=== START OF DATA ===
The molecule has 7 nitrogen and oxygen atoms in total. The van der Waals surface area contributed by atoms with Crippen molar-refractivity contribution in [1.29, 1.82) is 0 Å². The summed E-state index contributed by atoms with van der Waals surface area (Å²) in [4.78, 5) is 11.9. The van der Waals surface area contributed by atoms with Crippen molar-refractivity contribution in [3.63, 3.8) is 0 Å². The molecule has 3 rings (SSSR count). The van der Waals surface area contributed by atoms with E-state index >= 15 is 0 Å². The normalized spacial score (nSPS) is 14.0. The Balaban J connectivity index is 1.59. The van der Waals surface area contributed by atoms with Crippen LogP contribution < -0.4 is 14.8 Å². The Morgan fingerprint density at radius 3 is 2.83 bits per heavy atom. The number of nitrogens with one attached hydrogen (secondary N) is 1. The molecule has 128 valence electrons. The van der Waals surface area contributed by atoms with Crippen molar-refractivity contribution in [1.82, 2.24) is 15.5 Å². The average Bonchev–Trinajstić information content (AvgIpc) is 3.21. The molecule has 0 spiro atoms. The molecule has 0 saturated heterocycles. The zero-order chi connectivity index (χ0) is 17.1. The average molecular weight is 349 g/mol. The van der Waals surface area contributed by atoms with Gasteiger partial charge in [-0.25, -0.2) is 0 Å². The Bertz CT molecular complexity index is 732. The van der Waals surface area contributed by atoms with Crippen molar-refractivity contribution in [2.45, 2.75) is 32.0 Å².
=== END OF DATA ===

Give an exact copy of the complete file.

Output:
The molecule has 7 nitrogen and oxygen atoms in total. The van der Waals surface area contributed by atoms with Crippen molar-refractivity contribution in [1.29, 1.82) is 0 Å². The summed E-state index contributed by atoms with van der Waals surface area (Å²) in [4.78, 5) is 11.9. The van der Waals surface area contributed by atoms with Crippen molar-refractivity contribution in [3.63, 3.8) is 0 Å². The molecule has 3 rings (SSSR count). The van der Waals surface area contributed by atoms with E-state index >= 15 is 0 Å². The normalized spacial score (nSPS) is 14.0. The Balaban J connectivity index is 1.59. The van der Waals surface area contributed by atoms with Crippen LogP contribution < -0.4 is 14.8 Å². The Morgan fingerprint density at radius 3 is 2.83 bits per heavy atom. The number of nitrogens with one attached hydrogen (secondary N) is 1. The molecule has 128 valence electrons. The van der Waals surface area contributed by atoms with Crippen molar-refractivity contribution in [1.82, 2.24) is 15.5 Å². The average Bonchev–Trinajstić information content (AvgIpc) is 3.21. The molecule has 0 spiro atoms. The molecule has 0 saturated heterocycles. The zero-order chi connectivity index (χ0) is 17.1. The average molecular weight is 349 g/mol. The van der Waals surface area contributed by atoms with Gasteiger partial charge in [-0.25, -0.2) is 0 Å². The Bertz CT molecular complexity index is 732. The van der Waals surface area contributed by atoms with Crippen molar-refractivity contribution in [2.45, 2.75) is 32.0 Å².